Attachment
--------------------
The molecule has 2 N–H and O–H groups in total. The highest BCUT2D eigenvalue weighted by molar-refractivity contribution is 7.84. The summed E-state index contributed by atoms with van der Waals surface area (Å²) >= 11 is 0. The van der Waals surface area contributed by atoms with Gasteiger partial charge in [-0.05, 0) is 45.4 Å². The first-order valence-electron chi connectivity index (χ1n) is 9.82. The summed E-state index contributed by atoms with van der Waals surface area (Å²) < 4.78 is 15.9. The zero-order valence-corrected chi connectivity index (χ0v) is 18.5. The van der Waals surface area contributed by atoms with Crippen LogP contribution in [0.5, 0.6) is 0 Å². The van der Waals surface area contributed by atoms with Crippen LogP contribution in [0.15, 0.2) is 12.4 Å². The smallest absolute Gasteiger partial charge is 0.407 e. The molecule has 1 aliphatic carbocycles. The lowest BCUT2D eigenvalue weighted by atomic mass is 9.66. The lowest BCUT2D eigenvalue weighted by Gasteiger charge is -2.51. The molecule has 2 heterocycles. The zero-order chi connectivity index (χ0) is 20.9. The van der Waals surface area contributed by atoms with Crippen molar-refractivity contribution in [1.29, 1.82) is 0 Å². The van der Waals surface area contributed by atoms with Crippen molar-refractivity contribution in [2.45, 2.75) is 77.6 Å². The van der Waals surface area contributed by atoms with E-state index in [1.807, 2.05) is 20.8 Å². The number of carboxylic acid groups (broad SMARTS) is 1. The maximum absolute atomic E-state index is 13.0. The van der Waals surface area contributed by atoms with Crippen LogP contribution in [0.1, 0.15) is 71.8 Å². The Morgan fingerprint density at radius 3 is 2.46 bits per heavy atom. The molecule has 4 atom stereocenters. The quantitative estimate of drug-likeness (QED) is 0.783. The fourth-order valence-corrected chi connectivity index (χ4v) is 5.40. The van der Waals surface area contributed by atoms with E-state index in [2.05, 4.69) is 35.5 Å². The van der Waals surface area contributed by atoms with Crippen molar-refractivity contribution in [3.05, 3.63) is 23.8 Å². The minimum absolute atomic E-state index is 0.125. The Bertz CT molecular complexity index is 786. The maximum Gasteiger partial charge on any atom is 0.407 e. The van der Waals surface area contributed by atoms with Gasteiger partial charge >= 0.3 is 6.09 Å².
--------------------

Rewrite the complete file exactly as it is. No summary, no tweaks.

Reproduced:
The molecule has 2 N–H and O–H groups in total. The highest BCUT2D eigenvalue weighted by molar-refractivity contribution is 7.84. The summed E-state index contributed by atoms with van der Waals surface area (Å²) >= 11 is 0. The van der Waals surface area contributed by atoms with Gasteiger partial charge in [-0.05, 0) is 45.4 Å². The first-order valence-electron chi connectivity index (χ1n) is 9.82. The summed E-state index contributed by atoms with van der Waals surface area (Å²) < 4.78 is 15.9. The zero-order valence-corrected chi connectivity index (χ0v) is 18.5. The van der Waals surface area contributed by atoms with Crippen LogP contribution in [0.5, 0.6) is 0 Å². The van der Waals surface area contributed by atoms with Crippen LogP contribution in [0.15, 0.2) is 12.4 Å². The smallest absolute Gasteiger partial charge is 0.407 e. The molecule has 1 aliphatic carbocycles. The lowest BCUT2D eigenvalue weighted by atomic mass is 9.66. The lowest BCUT2D eigenvalue weighted by Gasteiger charge is -2.51. The molecule has 2 heterocycles. The zero-order chi connectivity index (χ0) is 20.9. The van der Waals surface area contributed by atoms with Crippen molar-refractivity contribution in [1.29, 1.82) is 0 Å². The van der Waals surface area contributed by atoms with Crippen molar-refractivity contribution in [2.45, 2.75) is 77.6 Å². The van der Waals surface area contributed by atoms with E-state index in [1.807, 2.05) is 20.8 Å². The number of carboxylic acid groups (broad SMARTS) is 1. The maximum absolute atomic E-state index is 13.0. The van der Waals surface area contributed by atoms with Crippen LogP contribution in [0.1, 0.15) is 71.8 Å². The Morgan fingerprint density at radius 3 is 2.46 bits per heavy atom. The molecule has 4 atom stereocenters. The quantitative estimate of drug-likeness (QED) is 0.783. The fourth-order valence-corrected chi connectivity index (χ4v) is 5.40. The van der Waals surface area contributed by atoms with E-state index in [2.05, 4.69) is 35.5 Å². The van der Waals surface area contributed by atoms with Crippen molar-refractivity contribution in [3.05, 3.63) is 23.8 Å². The minimum absolute atomic E-state index is 0.125. The Bertz CT molecular complexity index is 786. The maximum Gasteiger partial charge on any atom is 0.407 e. The van der Waals surface area contributed by atoms with Gasteiger partial charge >= 0.3 is 6.09 Å².